UNC Scandal

UNC was billed by football players’ lawyers, newly released records show

Newly released records show three attorneys billed UNC-Chapel Hill for representing football players the SBI had sought to interview as part of a criminal investigation into what turned out to be hundreds of bogus classes and independent studies.

The bills were small – a combined $2,500. That’s because the attorneys told the State Bureau of Investigation the football players couldn’t cooperate with the investigation, ending that line of inquiry. Orange County District Attorney Jim Woodall told The News & Observer last year, in a four-part series about the scandal, that the athletes were concerned about their eligibility to play football.

The football players’ refusal to be interviewed at the advice of their attorneys adds a wrinkle to the long-running NCAA investigation into the fake classes. The SBI sought to interview the athletes in August 2012.

UNC’s attorney in the NCAA case, Rick Evrard, now contends the NCAA had closed its investigation into the fake classes by then, and under NCAA rules couldn’t revisit them. If true, the athletes’ statements about classes they had taken shouldn’t have led to eligibility issues.

The NCAA’s enforcement staff disputes Evrard’s rules interpretation, and after a rare procedural hearing several months ago, the NCAA’s Committee on Infractions also rejected Evrard’s argument.

The case appears headed for an infractions hearing this summer, though it has been delayed as NCAA officials seek to interview Deborah Crowder, the former administrative secretary who created and graded many of the sham classes. Crowder expressed a willingness to talk with investigators last month, according to Elliot Abrams, an attorney who is representing her pro bono.

In recent weeks, Abrams has made public correspondence with the NCAA contending she wasn’t being given a fair opportunity to review the evidence against her. She has said in an affidavit that the classes were legitimate and she wasn’t trying to particularly help athletes.

A detailed investigation by former federal prosecutor Kenneth Wainstein in 2014 found that Crowder hatched a “shadow curriculum” of independent studies in 1993 that had no professor. By the end of that decade, she began disguising them as lecture classes to get around an independent studies limit.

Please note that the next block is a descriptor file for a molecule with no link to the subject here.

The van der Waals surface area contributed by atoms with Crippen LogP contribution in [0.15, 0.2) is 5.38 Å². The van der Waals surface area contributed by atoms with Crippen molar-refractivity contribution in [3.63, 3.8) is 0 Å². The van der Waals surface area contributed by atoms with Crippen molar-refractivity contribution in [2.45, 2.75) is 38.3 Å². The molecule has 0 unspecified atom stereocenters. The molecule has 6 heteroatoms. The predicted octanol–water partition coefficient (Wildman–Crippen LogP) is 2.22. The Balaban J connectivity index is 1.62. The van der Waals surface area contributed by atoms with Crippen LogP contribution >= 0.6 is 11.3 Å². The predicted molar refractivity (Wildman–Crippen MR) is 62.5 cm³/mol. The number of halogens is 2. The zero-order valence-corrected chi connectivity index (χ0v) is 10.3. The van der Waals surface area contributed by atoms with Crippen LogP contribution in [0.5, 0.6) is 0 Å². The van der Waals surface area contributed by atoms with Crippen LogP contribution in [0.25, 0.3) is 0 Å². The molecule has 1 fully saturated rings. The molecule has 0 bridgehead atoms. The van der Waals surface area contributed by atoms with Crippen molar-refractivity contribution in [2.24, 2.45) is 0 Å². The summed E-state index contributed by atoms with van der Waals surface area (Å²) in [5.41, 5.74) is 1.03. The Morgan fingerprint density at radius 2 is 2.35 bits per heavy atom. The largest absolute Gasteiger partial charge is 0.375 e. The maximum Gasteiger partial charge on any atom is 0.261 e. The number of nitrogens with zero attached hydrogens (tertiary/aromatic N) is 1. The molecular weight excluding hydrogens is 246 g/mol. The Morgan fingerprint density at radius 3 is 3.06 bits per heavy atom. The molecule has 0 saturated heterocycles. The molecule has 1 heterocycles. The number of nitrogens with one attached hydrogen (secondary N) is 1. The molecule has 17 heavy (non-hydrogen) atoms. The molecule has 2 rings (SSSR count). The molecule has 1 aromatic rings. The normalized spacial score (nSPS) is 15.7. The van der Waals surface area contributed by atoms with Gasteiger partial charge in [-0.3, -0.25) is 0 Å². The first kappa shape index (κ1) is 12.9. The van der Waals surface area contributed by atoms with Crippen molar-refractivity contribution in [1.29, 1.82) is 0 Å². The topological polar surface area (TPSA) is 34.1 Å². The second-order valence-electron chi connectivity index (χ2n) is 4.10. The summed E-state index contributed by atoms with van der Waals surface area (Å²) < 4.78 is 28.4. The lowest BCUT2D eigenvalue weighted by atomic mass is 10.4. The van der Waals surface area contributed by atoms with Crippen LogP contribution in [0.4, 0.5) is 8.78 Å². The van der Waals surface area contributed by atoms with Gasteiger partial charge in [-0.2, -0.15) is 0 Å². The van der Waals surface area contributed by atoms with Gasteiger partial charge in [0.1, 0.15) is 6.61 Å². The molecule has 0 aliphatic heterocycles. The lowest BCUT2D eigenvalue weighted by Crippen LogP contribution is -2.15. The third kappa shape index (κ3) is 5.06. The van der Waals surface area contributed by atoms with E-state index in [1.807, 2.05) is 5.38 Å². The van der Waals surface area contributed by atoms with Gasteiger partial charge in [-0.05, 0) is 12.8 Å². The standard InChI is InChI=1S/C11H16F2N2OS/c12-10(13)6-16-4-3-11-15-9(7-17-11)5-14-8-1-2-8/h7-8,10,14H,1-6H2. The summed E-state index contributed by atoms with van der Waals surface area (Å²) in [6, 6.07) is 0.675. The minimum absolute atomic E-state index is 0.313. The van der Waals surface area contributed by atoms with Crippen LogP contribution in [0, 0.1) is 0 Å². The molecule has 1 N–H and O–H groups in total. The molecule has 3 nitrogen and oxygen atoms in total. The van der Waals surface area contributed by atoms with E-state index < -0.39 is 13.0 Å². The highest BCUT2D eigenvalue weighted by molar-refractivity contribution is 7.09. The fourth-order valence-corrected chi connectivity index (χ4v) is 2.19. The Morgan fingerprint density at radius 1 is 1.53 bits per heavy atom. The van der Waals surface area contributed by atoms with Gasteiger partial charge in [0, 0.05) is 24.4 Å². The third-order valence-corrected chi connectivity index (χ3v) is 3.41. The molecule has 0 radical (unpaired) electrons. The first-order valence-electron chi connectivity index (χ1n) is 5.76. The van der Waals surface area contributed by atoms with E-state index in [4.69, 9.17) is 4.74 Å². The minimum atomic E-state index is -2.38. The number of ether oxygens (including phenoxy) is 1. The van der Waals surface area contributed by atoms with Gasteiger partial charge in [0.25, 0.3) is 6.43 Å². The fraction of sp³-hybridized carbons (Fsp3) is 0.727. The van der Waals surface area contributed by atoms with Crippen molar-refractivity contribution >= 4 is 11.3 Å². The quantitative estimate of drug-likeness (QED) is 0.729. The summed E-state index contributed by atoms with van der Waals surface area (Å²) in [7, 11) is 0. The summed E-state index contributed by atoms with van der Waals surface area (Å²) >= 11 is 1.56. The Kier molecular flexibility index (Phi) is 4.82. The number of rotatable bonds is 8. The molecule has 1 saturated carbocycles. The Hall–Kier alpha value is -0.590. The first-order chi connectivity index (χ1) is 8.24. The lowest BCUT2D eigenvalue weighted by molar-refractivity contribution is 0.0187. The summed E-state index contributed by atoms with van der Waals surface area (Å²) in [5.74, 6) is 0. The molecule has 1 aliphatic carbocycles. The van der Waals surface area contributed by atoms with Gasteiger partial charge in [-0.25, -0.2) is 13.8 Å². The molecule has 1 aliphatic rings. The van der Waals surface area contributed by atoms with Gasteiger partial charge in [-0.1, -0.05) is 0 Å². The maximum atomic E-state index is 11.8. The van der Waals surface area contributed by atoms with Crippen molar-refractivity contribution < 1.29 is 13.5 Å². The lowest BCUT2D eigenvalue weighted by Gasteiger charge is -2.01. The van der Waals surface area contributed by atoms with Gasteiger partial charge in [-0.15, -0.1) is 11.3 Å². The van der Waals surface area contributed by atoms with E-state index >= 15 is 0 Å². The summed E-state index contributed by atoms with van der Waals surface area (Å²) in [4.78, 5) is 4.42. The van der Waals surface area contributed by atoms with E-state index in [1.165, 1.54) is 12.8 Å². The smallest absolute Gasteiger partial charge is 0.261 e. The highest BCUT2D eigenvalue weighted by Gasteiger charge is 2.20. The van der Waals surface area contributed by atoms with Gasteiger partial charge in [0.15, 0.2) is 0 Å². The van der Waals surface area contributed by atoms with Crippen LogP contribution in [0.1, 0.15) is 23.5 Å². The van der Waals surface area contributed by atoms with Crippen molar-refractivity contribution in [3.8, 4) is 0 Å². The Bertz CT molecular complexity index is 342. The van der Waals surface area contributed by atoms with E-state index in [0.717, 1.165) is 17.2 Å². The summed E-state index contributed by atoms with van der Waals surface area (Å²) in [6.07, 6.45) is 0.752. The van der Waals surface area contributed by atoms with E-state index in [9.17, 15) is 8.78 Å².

Athletes accounted for roughly half of the enrollments in the classes, and 71 percent of the 154 students who took five or more bogus lecture classes. All told, more than 3,100 students took at least one of the classes until they were uncovered in 2011.

Woodall said the SBI sought to interview roughly 10 football players in summer 2012, but lawyers intervened on their behalf. Woodall said he did not know who paid for their services. James ‘Butch’ Williams of Durham was one of the lawyers who submitted bills. He said in an interview Thursday that UNC paid him for representing “three or four” of the 10 or so football players. The records show he billed UNC $500 for two hours of legal work.

Williams said he couldn’t discuss his work for the athletes.

The two other attorneys who billed UNC are James P. West of Raleigh and Ralph K. Frasier Jr. of Durham, who charged $1,500 and $500, respectively. West declined to comment; Frasier could not be reached.

The legal bills UNC released this month include an email exchange on Aug. 6, 2012, between Leslie Strohm, then UNC’s general counsel, and Amy Herman, then an associate athletic director for NCAA compliance at UNC. Herman now has a similar position at Duke University.

Herman told Strohm about the SBI’s plans to interview the football players. Their names are redacted.

“Thanks,” Strohm responded. “I had not been aware that the SBI planned to do this. I’m happy to talk tomorrow.”

Six months later, the SBI sought to interview Strohm. An attorney appeared with her and said Strohm couldn’t answer many questions because she had an attorney-client relationship with UNC. Strohm left UNC to become the University of Louisville’s general counsel in 2015.

The N&O requested records related to the football players’ legal representation on Aug. 8, 2016, after UNC officials declined to talk. UNC produced the records – five pages in all – eight months later. Joanne Peters, UNC’s recently hired director of media relations, said in an email response Friday they represent the total amount billed.

In that same records request, the N&O also asked for documentation related to another UNC claim in the NCAA case – that the NCAA had agreed not to use any information Wainstein and his investigators had obtained from Crowder or her boss, Julius Nyang’oro. He had created several more bogus classes after Crowder retired in 2009. UNC has yet to produce an NCAA record showing such an agreement.

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